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???? Vol.18 ???????On May 30, 2014, I publicly stated that I did not have a racist bone in my body. I must now apologize for unintentionally deceiving the public at large. Only a week later, my doctors informed me that I did, in fact, have one more racist bone left in my body.

As you are no doubt already aware, members of my family are genetically predisposed to racist bones. I take my condition very seriously, and over the last few years I have been proactively engaged in aggressive racist-bone-removal, resulting in some alarmingly floppy limbs. I do not regret my multiple surgeries. Yes, my left arm bends in an unsettling fashion, but it is a small price to pay to wield a truly color-blind appendage, which I can now drape proudly over my best friend, who happens to be black.

Although I had believed that I was completely cured of my debilitating condition last month, I was wrong. Initial x-rays had given me a clean bill of health, but one last racist bone in my body was been lodged in the lower section of my ribcage, angled in a way that was difficult to detect and even harder to confirm until we performed a thorough battery of MRI scans.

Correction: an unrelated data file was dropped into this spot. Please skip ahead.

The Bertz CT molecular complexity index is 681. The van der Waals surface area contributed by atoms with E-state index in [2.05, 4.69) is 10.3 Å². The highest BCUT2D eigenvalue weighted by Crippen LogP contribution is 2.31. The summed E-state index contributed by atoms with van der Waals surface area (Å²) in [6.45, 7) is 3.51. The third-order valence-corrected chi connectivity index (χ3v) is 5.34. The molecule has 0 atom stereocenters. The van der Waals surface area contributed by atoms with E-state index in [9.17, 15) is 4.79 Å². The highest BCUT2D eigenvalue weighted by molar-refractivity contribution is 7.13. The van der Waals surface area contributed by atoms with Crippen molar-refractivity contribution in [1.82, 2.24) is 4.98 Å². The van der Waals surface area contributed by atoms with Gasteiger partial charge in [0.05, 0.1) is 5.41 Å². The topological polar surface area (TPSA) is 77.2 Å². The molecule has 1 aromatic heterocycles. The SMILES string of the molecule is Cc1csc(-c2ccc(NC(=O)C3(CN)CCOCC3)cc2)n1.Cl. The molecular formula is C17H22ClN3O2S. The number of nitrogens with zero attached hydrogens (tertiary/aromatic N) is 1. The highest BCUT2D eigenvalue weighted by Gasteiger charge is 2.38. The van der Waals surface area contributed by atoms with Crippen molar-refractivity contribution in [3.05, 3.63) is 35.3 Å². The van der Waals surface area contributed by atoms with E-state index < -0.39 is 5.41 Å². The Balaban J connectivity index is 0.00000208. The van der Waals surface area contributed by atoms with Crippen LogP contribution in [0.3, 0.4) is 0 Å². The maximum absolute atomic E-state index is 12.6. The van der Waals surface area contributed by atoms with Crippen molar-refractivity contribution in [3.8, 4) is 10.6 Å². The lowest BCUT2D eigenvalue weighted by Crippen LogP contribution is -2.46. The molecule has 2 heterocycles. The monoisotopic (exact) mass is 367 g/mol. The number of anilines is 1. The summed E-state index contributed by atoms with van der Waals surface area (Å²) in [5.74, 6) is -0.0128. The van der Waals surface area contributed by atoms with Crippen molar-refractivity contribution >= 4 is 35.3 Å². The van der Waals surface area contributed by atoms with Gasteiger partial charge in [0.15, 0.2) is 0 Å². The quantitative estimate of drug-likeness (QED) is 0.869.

As I have emphasized in the past, I am truly shocked and dismayed that my bones have been collaborating in an insidious cultural institution of systematic oppression, resulting in disparate levels of mortality, poverty, incarceration, education, income, wealth, and nearly every other extrinsic measure of human well-being.

Due to the gravity of my latest diagnosis, I elected to undergo a drastic emergency surgery to have the racist bone removed. The procedure was successful, and you can now rest assured that I am now definitely not a racist.

Attached are my X-rays and some unstaged photos of me with some smiling minorities. I will continue to be vigilant in case of remission, and will be visiting my doctor annually to have my privilege checked.

Once again, I apologize for my unintentionally deceptive statements, and hope that you can see I have taken all possible steps in curing myself of racism. Except actually attempting to end racism, but you know, I really don’t think that has anything to do with me at all, especially since I no longer have any racist bones in my body.

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Sarah Jeong is a journalist who writes on law and technology. Her work has appeared in The Verge, Forbes, and The Guardian.

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